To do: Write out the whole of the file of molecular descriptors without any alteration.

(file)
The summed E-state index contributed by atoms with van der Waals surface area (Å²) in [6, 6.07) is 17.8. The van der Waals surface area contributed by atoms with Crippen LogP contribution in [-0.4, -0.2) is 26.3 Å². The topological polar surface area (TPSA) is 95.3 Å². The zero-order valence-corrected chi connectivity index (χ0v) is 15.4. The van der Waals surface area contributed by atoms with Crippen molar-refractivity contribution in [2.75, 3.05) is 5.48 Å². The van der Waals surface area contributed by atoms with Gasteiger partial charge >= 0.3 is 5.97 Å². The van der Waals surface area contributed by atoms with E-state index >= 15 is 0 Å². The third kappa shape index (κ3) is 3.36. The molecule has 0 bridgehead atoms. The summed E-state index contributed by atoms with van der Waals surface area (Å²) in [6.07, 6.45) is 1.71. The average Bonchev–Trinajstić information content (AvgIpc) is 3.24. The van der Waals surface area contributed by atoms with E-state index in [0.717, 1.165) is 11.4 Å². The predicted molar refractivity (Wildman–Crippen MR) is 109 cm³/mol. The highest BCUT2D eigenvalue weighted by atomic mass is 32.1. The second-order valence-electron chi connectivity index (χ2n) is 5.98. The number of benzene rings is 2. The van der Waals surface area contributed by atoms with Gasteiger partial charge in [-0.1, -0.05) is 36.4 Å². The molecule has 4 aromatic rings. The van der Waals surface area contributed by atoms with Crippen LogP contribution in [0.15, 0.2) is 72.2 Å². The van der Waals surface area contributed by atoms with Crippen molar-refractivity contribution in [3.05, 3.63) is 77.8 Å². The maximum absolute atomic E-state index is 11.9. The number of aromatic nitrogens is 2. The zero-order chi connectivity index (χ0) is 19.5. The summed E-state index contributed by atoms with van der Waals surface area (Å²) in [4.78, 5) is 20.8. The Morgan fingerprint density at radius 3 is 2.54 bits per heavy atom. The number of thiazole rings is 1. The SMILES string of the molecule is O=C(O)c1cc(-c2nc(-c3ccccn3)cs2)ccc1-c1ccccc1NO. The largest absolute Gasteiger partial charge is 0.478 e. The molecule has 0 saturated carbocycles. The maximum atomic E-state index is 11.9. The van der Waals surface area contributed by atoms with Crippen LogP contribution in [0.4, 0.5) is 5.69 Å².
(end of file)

The summed E-state index contributed by atoms with van der Waals surface area (Å²) in [6, 6.07) is 17.8. The van der Waals surface area contributed by atoms with Crippen LogP contribution in [-0.4, -0.2) is 26.3 Å². The topological polar surface area (TPSA) is 95.3 Å². The zero-order valence-corrected chi connectivity index (χ0v) is 15.4. The van der Waals surface area contributed by atoms with Crippen molar-refractivity contribution in [2.75, 3.05) is 5.48 Å². The van der Waals surface area contributed by atoms with Gasteiger partial charge >= 0.3 is 5.97 Å². The van der Waals surface area contributed by atoms with E-state index >= 15 is 0 Å². The third kappa shape index (κ3) is 3.36. The molecule has 0 bridgehead atoms. The summed E-state index contributed by atoms with van der Waals surface area (Å²) in [6.07, 6.45) is 1.71. The average Bonchev–Trinajstić information content (AvgIpc) is 3.24. The van der Waals surface area contributed by atoms with E-state index in [0.717, 1.165) is 11.4 Å². The predicted molar refractivity (Wildman–Crippen MR) is 109 cm³/mol. The highest BCUT2D eigenvalue weighted by atomic mass is 32.1. The second-order valence-electron chi connectivity index (χ2n) is 5.98. The number of benzene rings is 2. The van der Waals surface area contributed by atoms with Gasteiger partial charge in [-0.1, -0.05) is 36.4 Å². The molecule has 4 aromatic rings. The van der Waals surface area contributed by atoms with Crippen LogP contribution in [0.15, 0.2) is 72.2 Å². The van der Waals surface area contributed by atoms with Crippen molar-refractivity contribution in [3.05, 3.63) is 77.8 Å². The maximum absolute atomic E-state index is 11.9. The number of aromatic nitrogens is 2. The zero-order chi connectivity index (χ0) is 19.5. The summed E-state index contributed by atoms with van der Waals surface area (Å²) in [4.78, 5) is 20.8. The Morgan fingerprint density at radius 3 is 2.54 bits per heavy atom. The number of thiazole rings is 1. The SMILES string of the molecule is O=C(O)c1cc(-c2nc(-c3ccccn3)cs2)ccc1-c1ccccc1NO. The largest absolute Gasteiger partial charge is 0.478 e. The molecule has 0 saturated carbocycles. The maximum atomic E-state index is 11.9. The van der Waals surface area contributed by atoms with Crippen LogP contribution in [0.4, 0.5) is 5.69 Å².